Does This Muscle Make Me Look Fat?

Eat more? Quite possibly.

Max Misch (November 2004 - November 2007).
"I don't feel sorry for those who lack the discipline to eat more." - J.M. Blakley

One of the many problems with our society is that people are too spoiled. They want things immediately and with as little work as possible. This applies to people who whine about how they cannot gain weight, no matter how much they eat, but usually they eat like a mouse, nibbling at their food. Imagine if these same people were forced to live in a third-world country or in a combat zone.

The fact is that if the guy trying to bulk up lifts like a madman in the gym, yet refuses to eat with the same zeal and effort, he's going to fail. If he refuses to ingest a surplus amount of calories from food after burning what the body needs for normal, daily functions of the body, along with exercise, sports, etc., his bodyweight will not increase. He needs to eat more than his body burns. It is a very simple concept.

I was always a very skinny kid, growing up. In high school, I weighed 100-110lbs. When I was in the U.S. Army, I weighed ~125lbs after returning from Iraq, in September 2003. I put on some pounds after I started training consistently again in 2004, then gained approximately 30lbs (145-175lbs) from 2004 to 2007. I really struggled to pack on the pounds, especially around 2004 and 2005, but after much frustration, realized that the "trick" was to eat massive amounts of the three macronutrients (protein, lipid, and carbohydrate) and calories in general, sometimes until I was physically sick, spending many nights sitting on the toilet. At that point, I began seeing much greater gains in bodyweight. It was very difficult, but I was successful because I stopped making excuses such as, "My metabolism is too fast!" or "I don't have enough time to eat!", etc.

I also came to the realization that to add any significant weight to my frame, I needed to eat things which most people consider unhealthy and what bodybuilders call a "dirty bulk", such as pizza, twinkies, lasagna, chocolate, burgers, fries, etc. I only purchased and ate food which contained the most calories, never wasting my time with anything that had the words "low carb", "diet", or "light" on the package or wrapper. Plus, I ate more often, whenever I had free time, if possible, and there were plenty of times that I tried to exceed my threshold of feeling full, pushing past that feeling. Also, when I was younger, I did not like butter, but now I put butter on my bread on a regular basis. Little things like that can make a difference, combined with other changes.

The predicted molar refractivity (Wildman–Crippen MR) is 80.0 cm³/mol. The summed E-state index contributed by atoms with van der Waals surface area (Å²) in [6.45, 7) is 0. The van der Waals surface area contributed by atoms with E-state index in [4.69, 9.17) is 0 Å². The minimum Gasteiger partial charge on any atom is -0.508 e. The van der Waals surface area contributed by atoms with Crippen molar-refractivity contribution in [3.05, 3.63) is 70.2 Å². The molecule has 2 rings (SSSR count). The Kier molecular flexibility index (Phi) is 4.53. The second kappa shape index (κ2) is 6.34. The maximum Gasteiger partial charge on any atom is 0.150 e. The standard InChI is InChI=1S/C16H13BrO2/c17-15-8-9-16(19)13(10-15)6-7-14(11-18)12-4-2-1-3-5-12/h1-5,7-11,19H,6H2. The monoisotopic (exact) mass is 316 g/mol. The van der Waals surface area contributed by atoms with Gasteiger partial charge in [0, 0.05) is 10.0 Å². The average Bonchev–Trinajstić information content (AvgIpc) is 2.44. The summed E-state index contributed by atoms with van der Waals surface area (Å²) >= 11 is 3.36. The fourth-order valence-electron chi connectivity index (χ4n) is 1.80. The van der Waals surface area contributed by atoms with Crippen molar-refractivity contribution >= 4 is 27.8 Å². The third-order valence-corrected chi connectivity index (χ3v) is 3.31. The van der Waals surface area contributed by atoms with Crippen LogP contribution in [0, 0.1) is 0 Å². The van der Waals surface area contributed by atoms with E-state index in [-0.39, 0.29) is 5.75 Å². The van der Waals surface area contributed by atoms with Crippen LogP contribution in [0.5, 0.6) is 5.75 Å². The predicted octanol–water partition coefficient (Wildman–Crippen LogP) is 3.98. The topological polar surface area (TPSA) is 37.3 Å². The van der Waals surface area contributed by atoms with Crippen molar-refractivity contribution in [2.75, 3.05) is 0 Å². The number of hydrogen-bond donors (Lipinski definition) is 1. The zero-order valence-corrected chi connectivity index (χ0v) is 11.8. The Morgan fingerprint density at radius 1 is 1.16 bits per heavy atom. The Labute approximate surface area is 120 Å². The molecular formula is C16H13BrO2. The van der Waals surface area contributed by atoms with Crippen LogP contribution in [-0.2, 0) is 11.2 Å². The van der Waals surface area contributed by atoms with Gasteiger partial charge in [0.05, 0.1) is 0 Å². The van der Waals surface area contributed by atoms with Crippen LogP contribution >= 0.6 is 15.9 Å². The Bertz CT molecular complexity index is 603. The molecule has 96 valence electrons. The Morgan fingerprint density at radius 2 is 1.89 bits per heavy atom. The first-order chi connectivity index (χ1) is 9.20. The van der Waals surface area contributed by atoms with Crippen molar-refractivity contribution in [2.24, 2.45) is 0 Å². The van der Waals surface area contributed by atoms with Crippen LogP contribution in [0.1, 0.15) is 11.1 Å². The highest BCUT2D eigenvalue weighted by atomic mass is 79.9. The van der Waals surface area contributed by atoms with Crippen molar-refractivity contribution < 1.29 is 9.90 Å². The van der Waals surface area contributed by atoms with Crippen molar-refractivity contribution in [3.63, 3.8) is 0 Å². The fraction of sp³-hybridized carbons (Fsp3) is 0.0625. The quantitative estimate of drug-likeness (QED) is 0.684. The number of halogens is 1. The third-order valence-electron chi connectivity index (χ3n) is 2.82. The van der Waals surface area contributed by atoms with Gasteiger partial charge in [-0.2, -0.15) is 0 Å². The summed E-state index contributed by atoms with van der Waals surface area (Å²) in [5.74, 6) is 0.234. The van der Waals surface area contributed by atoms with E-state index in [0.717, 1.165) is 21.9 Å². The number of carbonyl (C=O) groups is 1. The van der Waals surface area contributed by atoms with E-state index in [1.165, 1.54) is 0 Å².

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During my quest for more mass, I read a few things by J.M. Blakley, and one tip that really helped was to always drink liquids that have calories (i.e. milk, beer, regular soda, and tea) instead of flavored water, zero calorie soda, or seltzer. This tip was not some complicated formula or anything like that, but I just never thought that the calories from drinks would make much of a difference.

If you want, you can make eating a personal challenge, like lifting in the gym. Tell yourself, this time, you're going to eat one more slice of pizza, or a few more ounces of steak, or at least slightly more of any particular food, compared to last time. Break personal records at the dinner table or restaurant like you would at the gym.

At 5'5.75" and 175lbs, I'm still not done gaining, but I'm slowly achieving my size goals. I have a small bone structure with a 6.5 inch wrist. If I can do it, YOU can too. Now grab a fork, knife, spoon, chopsticks, or just your bare hands, and EAT IT!

Max Misch

Max Misch has competed in various strength sports, and spent years lifting, dragging and flipping all manner of brutal objects. Good fun.

Swing by his main site, and follow his training on YouTube and Facebook

Like this? Check out :

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Of course, if you enjoyed these, I'd highly recommend grabbing the Strength & Fitness Newsletter. Delivered weekly, and absolutely free.

(there's also a Daily Update, if you're looking for an even larger dose of training-related goodness.)

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